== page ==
THE BEST EXOTIC MARIGOLD HOTEL
DIRECTED BY John Madden
STARS Judi Dench, Maggie Smith
The Avengers for the elderly demographic, The Best Exotic Marigold Hotel replaces the likes of Captain America, Iron Man and Thor with such art-house superheroes as Maggie Smith, Judi Dench and Bill Nighy. It's a sound ploy releasing this low-key drama as the summer blockbuster race heats up, and it's a worthy sentiment to graciously offer a film for moviegoers both young and old who might not know a Hulk from a Thing. It's just a shame the end result isn't a better movie.
It's certainly harmless, undemanding piffle, as a sizable group of British widows and retirees makes its way to a presumably luxurious hotel in India, only to learn that the dilapidated establishment hasn't kept pace with the glitzy, photoshopped advertisements promoting its splendor. Nevertheless, with boyish, eager-beaver owner Sonny Kapoor (Slumdog Millionaire's Dev Patel) promising to make their stay a pleasant one, all the Brits agree to remain, albeit some more reluctantly than others. Judge Graham Dashwood (Tom Wilkinson) grew up in India and still loves his childhood home, while government employee Douglas Ainslie (Nighy) and newly widowed Evelyn Greenslade (Dench) are open-minded and excited to see what the country might offer. Conversely, housekeeper Muriel Donnelly (Smith) and Douglas' wife Jean (Penelope Wilton) loathe their surroundings and can't wait to get back to England. For their part, lifelong bachelor Norman Cousins (Ronald Pickup) and constant divorcee Madge Hardcastle (Celia Imrie) don't seem to particularly care where they find themselves, as long as they can score some nookie.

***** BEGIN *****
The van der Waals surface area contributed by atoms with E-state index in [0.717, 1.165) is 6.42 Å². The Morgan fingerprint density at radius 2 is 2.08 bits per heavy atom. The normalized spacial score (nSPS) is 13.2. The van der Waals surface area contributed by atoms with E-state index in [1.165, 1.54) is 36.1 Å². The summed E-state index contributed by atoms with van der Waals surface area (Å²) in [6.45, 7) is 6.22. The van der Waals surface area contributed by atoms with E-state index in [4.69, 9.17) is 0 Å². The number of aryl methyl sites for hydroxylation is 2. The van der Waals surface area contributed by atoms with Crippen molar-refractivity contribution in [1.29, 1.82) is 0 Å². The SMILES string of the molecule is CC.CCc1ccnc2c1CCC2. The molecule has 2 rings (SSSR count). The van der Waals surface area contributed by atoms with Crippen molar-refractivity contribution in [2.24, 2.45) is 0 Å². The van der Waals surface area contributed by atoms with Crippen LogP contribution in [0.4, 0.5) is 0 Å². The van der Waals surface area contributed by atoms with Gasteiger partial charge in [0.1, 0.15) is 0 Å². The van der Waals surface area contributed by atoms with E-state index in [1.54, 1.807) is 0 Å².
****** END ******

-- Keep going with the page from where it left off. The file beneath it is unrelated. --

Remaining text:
Needless to say, the acting by all concerned is fine, although since few of the performers stray away from their patented on-screen personas, most of them prove to be rather toothless as characters (perhaps literally as well as figuratively). Wilkinson and Nighy do have some splendid moments, as both actors employ their faces as much as their words to convey their deep-seated admiration for the land, the people and the culture. Other story threads don't fare as well. The travails of Sonny — both romantically and financially — are yawn-inducing and should have been excised. Smith's character is a repulsive, unrepentant racist, but she removes the shackles of her long-held prejudiced views in about the amount of time it takes the rest of us to watch the film version of To Kill a Mockingbird. And a painful running gag involving one character's use of Viagra hits the screen about a decade too late. Still, for all its flaws, this Exotic undertaking is sure to get a rise out of audiences growing flaccid at the thought of the season's big-budget action extravaganzas.
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